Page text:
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Partial Derivatives of the Position and Velocity Vectors of a Particle

  1. Apr 3, 2013 #1

    Zag

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    Hello guys!

    Lately I've been studying some topics in Physics which require an extensive use vector calculus identities and, therefore, the manipulation of partial redivatives of vectors - in particular of the position and velocity vectors. However, I am not sure if my understanding of partial derivatives of positions and velocity vectors is correct. Below I present my reasoning and some doubts I have. I would really appreciate comments on what I've written so i can either confirm this is correct, or learn the right way of visualizing these derivatives.

    To illustrate the situation, I will start by writing a small part of a calculation I had to make related to the angular momentum carried be the eletromagnetic fields.

    [itex]\frac{\partial}{\partial t}\vec{r}\times(\vec{E}\times\vec{B}) = \frac{\partial\vec{r}}{\partial t}\times(\vec{E}\times\vec{B}) + \vec{r}\times\frac{\partial\vec{E}\times\vec{B}}{\partial t} = \vec{r}\times\frac{\partial\vec{E}\times\vec{B}}{\partial t}[/itex]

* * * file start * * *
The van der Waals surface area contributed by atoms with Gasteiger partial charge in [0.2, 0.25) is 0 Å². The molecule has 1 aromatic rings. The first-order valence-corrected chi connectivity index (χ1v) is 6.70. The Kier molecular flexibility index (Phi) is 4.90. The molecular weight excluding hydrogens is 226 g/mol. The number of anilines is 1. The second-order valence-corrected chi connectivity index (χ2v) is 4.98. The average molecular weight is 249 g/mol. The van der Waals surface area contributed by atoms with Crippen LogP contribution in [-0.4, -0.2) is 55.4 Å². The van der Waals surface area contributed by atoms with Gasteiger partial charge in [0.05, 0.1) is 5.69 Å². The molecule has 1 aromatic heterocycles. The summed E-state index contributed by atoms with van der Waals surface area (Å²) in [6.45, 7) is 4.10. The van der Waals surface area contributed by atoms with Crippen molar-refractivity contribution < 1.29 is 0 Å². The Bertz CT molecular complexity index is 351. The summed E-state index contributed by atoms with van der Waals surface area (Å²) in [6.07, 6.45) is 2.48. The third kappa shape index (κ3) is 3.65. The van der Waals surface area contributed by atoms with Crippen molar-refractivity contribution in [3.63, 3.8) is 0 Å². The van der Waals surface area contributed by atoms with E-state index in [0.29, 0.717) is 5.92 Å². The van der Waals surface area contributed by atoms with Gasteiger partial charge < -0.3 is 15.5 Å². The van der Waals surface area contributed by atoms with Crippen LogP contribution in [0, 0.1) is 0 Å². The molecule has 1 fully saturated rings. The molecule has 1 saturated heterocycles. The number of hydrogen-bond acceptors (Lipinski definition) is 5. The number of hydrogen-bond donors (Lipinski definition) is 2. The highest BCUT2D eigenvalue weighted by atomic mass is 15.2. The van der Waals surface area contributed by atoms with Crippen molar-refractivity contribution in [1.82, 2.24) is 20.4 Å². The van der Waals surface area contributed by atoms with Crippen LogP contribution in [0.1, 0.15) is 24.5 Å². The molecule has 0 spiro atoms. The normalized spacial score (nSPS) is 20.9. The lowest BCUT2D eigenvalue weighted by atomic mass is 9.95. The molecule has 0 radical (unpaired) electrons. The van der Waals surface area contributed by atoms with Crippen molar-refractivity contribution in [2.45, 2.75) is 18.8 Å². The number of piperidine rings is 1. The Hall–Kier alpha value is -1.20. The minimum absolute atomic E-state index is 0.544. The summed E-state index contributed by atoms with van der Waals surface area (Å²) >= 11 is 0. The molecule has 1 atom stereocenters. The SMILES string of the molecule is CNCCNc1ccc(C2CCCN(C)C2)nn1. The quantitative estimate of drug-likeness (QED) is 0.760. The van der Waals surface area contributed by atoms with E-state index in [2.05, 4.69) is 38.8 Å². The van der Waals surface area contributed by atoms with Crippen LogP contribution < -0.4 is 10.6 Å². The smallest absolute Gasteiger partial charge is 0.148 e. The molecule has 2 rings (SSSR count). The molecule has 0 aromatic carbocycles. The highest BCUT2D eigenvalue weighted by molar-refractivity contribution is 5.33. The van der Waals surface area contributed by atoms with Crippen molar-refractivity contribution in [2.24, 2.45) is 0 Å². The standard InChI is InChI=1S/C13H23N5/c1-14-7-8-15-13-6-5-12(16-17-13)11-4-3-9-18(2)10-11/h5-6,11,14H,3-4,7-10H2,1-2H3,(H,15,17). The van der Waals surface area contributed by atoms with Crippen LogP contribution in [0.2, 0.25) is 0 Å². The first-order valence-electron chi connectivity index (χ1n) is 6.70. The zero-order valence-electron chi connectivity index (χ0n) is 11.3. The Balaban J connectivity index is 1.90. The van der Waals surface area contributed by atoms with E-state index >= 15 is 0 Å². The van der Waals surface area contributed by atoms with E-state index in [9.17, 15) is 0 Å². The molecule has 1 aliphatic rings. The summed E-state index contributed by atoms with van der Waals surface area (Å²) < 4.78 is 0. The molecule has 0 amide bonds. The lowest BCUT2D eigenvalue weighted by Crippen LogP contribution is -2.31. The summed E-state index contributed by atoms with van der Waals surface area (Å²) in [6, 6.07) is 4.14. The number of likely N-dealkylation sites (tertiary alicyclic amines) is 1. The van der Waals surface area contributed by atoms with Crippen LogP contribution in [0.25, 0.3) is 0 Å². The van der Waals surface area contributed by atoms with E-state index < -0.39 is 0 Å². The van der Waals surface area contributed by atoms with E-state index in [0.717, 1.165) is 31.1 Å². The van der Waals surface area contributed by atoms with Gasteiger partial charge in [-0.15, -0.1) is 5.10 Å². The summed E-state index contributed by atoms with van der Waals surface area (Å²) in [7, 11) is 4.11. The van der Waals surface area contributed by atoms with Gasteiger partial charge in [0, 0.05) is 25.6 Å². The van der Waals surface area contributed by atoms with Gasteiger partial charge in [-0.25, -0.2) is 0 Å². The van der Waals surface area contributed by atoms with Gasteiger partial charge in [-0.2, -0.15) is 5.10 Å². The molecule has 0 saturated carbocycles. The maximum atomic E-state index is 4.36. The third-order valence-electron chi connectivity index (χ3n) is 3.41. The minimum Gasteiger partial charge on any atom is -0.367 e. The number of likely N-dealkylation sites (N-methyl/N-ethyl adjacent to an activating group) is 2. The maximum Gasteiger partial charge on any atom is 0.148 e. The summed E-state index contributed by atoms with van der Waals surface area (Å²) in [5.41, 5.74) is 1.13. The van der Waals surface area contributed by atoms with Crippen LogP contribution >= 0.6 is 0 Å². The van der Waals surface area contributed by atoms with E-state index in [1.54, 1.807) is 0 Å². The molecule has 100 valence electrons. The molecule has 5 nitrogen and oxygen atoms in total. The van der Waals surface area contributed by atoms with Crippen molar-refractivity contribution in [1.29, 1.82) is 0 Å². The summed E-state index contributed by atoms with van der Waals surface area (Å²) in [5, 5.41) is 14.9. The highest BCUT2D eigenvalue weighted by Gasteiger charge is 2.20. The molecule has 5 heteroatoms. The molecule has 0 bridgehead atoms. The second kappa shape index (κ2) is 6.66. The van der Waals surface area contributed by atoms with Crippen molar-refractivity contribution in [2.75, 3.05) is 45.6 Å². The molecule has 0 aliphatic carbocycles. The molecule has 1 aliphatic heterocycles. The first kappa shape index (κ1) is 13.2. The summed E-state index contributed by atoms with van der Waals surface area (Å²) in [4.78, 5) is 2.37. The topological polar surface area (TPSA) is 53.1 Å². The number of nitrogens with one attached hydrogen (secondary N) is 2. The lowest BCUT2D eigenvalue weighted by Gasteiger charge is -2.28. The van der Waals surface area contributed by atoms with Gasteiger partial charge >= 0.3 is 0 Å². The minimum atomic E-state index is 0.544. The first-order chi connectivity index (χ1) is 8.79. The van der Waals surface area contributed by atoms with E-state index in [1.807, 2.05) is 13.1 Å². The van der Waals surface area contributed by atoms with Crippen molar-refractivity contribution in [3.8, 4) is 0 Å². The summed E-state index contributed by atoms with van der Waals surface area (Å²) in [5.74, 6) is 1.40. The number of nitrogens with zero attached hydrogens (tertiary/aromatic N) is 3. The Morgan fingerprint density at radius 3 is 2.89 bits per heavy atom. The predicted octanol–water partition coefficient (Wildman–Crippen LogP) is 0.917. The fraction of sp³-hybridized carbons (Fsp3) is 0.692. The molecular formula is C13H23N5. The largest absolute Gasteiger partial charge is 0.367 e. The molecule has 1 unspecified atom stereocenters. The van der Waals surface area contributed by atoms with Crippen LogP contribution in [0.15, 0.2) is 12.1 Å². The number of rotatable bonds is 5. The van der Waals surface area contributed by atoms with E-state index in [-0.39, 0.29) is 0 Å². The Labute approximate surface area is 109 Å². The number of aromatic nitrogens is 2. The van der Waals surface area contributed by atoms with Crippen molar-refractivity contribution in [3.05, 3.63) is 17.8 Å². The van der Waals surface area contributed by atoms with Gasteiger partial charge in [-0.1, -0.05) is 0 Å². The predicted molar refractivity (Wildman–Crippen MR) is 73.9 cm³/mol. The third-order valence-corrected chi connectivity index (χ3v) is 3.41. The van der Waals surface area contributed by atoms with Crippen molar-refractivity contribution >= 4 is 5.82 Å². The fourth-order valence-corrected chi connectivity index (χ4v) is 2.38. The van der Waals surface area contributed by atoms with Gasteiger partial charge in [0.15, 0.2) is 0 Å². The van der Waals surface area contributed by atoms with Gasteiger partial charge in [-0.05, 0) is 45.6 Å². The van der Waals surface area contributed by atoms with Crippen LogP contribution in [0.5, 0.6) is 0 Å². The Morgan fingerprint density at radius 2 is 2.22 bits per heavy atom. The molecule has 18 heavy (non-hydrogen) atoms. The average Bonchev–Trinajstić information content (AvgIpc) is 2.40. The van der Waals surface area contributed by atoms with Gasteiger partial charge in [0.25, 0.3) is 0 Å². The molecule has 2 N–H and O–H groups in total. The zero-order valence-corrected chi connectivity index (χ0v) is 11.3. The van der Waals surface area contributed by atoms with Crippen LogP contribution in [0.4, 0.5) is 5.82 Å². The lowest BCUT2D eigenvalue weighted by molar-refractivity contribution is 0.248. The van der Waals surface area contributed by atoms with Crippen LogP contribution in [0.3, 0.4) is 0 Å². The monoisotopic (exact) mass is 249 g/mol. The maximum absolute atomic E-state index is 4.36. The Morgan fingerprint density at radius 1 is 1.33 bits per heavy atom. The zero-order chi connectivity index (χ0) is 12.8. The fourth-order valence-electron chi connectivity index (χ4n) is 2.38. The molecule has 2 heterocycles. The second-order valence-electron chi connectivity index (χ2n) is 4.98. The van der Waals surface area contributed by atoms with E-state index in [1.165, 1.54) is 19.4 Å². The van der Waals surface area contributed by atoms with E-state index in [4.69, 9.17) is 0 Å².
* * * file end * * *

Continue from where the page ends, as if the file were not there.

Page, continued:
So, to get to the result above, the following relationship had to be used: [itex]\frac{\partial\vec{r}}{\partial t} = \vec{0}[/itex]

    This is quite obvious if you think about the position vector as [itex]\vec{r} = (x, y, z)[/itex] and its partial derivative with respect to time (and, consequently, with coordinates x, y and z fixed) as being given by the limit

    [itex]\frac{\partial\vec{r}}{\partial t} = lim_{t → t_{o}}\frac{(x, y, z) - (x, y, z)}{t - t_{o}} = \vec{0}[/itex]

    So, in other words, the partial derivative of the position vector of a particle, [itex]\frac{\partial\vec{r}}{\partial t}[/itex], has to be zero because [itex]\vec{r}[/itex] is the very embodiment of the coordinates x, y and z, and since differentiating partialy with respect to time fixes these very coordinates, the vector suffers no change at all. (Note that this is different from the case of a total derivative in which [itex]\frac{d\vec{r}}{dt} = \vec{v}[/itex])